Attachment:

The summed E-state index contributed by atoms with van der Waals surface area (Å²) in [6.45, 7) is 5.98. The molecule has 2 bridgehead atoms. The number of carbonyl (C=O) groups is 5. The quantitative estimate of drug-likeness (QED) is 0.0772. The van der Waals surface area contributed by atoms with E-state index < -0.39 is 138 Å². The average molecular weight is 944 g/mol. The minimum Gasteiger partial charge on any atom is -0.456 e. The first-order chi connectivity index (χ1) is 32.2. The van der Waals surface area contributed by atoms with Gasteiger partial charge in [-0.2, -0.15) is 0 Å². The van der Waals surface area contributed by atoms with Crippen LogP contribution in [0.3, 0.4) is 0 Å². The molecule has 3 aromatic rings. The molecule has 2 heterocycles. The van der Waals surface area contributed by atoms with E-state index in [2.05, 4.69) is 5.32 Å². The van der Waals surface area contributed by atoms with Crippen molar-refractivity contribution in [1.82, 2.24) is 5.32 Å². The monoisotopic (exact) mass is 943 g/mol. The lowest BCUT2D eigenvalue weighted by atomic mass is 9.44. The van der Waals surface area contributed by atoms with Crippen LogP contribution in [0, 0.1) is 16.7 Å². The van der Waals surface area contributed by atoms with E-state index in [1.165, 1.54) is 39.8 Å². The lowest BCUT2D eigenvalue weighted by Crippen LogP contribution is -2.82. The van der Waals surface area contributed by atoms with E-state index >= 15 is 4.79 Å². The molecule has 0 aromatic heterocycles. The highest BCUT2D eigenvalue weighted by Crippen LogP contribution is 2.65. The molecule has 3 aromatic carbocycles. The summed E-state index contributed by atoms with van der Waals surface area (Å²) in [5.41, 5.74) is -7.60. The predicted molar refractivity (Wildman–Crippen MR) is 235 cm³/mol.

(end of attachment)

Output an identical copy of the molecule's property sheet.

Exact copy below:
The summed E-state index contributed by atoms with van der Waals surface area (Å²) in [6.45, 7) is 5.98. The molecule has 2 bridgehead atoms. The number of carbonyl (C=O) groups is 5. The quantitative estimate of drug-likeness (QED) is 0.0772. The van der Waals surface area contributed by atoms with E-state index < -0.39 is 138 Å². The average molecular weight is 944 g/mol. The minimum Gasteiger partial charge on any atom is -0.456 e. The first-order chi connectivity index (χ1) is 32.2. The van der Waals surface area contributed by atoms with Gasteiger partial charge in [-0.2, -0.15) is 0 Å². The van der Waals surface area contributed by atoms with Crippen LogP contribution in [0.3, 0.4) is 0 Å². The molecule has 3 aromatic rings. The molecule has 2 heterocycles. The van der Waals surface area contributed by atoms with E-state index in [2.05, 4.69) is 5.32 Å². The van der Waals surface area contributed by atoms with Crippen molar-refractivity contribution in [1.82, 2.24) is 5.32 Å². The monoisotopic (exact) mass is 943 g/mol. The lowest BCUT2D eigenvalue weighted by atomic mass is 9.44. The van der Waals surface area contributed by atoms with Crippen LogP contribution in [0, 0.1) is 16.7 Å². The van der Waals surface area contributed by atoms with E-state index in [1.165, 1.54) is 39.8 Å². The lowest BCUT2D eigenvalue weighted by Crippen LogP contribution is -2.82. The van der Waals surface area contributed by atoms with E-state index >= 15 is 4.79 Å². The molecule has 0 aromatic heterocycles. The highest BCUT2D eigenvalue weighted by Crippen LogP contribution is 2.65. The molecule has 3 aromatic carbocycles. The summed E-state index contributed by atoms with van der Waals surface area (Å²) in [5.41, 5.74) is -7.60. The predicted molar refractivity (Wildman–Crippen MR) is 235 cm³/mol.